• What skills to highlight in your resumé, cover letter, and interview.
Tasks: Identify clients' financial goals and objectives
Tasks: Develop financial plans for clients
Tasks: Analyze clients' financial records
Tasks: Make recommendations concerning cash management, insurance coverage, investment planning, retirement and estate planning
Construction Specialization: Effective interpersonal skills
Construction Specialization: Excellent oral communication
Construction Specialization: Excellent written communication
Tasks: Arrange for sale of financial products and investments
Construction Specialization: Accurate
Attention to detail
Educational Requirements
Updated Apr 07, 2022
  • Minimum Education Varies

Educational requirements for this occupation vary. Some employers provide on-the-job training. However, most prefer to hire individuals with an undergraduate degree in a related field. This could be a “numbers” subject such as accounting, finance, or economics. Or it could be a social science such as psychology, social work, human ecology, or counselling.

Knowledge of consumer issues and community resources is an asset.

Related Education

The following schools offer programs or courses that are related to this occupation but are not required to enter the field.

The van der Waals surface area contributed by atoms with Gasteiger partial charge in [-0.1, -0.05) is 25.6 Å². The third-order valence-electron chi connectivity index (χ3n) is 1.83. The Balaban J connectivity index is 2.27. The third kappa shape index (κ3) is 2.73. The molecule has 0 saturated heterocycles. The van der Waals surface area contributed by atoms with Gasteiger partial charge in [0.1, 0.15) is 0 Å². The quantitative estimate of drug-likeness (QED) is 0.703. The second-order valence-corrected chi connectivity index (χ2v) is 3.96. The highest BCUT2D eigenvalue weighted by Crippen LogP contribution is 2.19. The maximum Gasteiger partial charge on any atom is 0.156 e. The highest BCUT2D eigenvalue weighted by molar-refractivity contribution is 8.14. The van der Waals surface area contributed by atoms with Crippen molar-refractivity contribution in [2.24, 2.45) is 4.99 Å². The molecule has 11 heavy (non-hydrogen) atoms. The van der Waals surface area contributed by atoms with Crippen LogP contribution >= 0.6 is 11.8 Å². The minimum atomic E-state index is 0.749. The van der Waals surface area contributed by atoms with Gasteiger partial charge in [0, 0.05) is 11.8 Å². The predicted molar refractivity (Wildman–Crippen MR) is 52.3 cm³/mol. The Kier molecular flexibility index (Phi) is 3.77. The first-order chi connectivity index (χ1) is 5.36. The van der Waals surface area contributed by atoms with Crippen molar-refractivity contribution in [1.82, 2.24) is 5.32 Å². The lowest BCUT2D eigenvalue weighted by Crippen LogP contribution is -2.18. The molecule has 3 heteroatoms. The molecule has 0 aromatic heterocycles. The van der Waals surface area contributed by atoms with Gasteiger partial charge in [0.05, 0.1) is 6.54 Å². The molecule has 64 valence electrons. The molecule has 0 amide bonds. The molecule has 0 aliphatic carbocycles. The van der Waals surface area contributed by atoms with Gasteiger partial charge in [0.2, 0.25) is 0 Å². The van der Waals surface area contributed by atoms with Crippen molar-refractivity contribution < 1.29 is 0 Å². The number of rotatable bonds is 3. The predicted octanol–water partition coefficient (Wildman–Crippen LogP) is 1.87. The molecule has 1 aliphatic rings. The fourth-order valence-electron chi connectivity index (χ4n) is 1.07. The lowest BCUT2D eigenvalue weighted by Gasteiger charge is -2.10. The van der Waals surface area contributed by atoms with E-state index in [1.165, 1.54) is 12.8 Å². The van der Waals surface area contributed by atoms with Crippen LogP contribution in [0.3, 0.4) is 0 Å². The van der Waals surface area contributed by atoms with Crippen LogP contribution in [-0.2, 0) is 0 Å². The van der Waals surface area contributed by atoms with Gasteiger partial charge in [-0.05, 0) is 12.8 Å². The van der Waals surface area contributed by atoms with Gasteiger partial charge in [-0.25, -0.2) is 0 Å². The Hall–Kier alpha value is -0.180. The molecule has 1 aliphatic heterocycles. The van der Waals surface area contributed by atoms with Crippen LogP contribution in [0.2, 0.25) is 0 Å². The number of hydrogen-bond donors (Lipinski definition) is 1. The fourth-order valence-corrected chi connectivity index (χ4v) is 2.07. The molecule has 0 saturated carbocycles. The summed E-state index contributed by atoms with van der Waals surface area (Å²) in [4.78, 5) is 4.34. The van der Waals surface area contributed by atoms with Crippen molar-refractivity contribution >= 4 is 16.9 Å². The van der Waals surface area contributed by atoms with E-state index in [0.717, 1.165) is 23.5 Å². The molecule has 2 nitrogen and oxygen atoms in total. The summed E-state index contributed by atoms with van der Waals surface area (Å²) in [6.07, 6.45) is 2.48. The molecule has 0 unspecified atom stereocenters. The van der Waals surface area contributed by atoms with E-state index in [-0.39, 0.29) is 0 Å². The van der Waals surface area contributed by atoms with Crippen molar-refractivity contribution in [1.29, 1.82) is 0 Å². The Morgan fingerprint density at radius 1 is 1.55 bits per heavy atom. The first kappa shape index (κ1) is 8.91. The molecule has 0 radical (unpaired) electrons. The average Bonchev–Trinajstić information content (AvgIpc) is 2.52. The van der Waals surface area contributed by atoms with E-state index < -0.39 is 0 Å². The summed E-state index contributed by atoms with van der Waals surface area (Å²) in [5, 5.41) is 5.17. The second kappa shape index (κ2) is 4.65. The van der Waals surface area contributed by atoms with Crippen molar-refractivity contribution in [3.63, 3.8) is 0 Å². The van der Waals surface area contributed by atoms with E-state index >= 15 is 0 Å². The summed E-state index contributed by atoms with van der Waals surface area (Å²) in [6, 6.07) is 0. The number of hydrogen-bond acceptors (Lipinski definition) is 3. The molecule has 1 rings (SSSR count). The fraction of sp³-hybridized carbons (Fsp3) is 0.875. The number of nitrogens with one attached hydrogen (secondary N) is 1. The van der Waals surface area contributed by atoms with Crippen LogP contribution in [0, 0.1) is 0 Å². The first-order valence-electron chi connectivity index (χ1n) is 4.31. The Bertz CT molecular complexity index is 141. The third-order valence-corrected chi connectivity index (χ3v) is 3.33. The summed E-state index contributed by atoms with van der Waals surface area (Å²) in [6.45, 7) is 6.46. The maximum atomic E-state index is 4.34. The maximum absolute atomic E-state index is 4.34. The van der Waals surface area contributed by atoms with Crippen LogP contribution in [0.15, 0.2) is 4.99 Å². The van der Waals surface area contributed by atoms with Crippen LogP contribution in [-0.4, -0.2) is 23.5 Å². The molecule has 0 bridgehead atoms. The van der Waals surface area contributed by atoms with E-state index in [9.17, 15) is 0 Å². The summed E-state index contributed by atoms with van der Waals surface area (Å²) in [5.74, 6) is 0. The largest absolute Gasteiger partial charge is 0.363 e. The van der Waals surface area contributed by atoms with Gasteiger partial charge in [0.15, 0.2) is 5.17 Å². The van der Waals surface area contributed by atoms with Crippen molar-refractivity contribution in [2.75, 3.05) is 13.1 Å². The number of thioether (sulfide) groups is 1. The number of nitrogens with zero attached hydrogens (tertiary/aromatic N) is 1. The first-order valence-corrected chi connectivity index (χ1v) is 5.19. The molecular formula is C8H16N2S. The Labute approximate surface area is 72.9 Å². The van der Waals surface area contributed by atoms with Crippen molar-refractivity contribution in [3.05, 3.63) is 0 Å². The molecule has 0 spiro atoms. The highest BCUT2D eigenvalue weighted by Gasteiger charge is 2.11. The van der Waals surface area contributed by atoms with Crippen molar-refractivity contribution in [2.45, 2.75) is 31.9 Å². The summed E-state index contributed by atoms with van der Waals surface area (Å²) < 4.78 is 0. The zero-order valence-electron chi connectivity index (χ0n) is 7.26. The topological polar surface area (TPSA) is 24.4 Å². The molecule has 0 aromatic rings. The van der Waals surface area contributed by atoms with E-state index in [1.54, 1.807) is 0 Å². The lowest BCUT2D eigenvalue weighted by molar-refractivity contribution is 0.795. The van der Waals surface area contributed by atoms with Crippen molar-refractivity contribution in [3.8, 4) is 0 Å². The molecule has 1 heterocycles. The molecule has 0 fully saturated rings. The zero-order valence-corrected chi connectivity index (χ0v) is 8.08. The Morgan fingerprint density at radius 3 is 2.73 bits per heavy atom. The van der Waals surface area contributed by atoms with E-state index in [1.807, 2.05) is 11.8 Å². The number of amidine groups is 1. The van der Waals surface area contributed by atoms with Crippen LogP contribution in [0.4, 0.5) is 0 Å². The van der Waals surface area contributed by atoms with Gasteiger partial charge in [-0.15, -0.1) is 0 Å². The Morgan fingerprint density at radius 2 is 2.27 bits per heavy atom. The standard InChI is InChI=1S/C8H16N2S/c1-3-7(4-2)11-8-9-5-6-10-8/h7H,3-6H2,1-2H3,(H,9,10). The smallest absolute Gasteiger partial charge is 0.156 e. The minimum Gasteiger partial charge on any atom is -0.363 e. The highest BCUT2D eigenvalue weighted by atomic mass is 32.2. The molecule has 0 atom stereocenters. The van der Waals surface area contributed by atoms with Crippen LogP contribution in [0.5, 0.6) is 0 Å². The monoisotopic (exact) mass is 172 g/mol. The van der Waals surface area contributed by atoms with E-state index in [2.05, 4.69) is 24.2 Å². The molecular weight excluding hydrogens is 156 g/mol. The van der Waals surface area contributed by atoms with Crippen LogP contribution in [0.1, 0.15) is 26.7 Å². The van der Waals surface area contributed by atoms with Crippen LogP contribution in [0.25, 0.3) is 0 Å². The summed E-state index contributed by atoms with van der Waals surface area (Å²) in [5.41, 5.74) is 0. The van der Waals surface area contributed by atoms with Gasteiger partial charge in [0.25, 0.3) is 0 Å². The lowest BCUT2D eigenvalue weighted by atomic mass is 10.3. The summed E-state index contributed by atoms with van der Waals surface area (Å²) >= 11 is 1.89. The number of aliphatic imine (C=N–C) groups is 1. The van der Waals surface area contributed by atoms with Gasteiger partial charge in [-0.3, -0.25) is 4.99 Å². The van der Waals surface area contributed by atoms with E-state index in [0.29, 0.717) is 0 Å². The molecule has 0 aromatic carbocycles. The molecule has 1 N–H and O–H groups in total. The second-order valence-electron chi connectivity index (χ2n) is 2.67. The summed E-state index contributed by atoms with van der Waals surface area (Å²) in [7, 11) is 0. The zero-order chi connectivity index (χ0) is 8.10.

Ambrose University
Northwestern Polytechnic

To expand or narrow your search for programs related to this occupation, visit Post-Secondary Programs.

Completing a program does not guarantee entrance into an occupation. Before enrolling in an education program, prospective students should look into various sources for education options and employment possibilities. For example, contact associations and employers in this field.

Certification Requirements
Updated Apr 07, 2022
  • Certification Not Regulated

Certification is not required, as there is currently no legislation regulating this occupation.

However, completing a voluntary accreditation program can show that a person has the integrity, training, knowledge, and unique skills that credit / debt counsellors require to do their jobs well. Taking  part in voluntary certification may enhance employment and advancement opportunities.

Some designations for credit / debt counsellors include: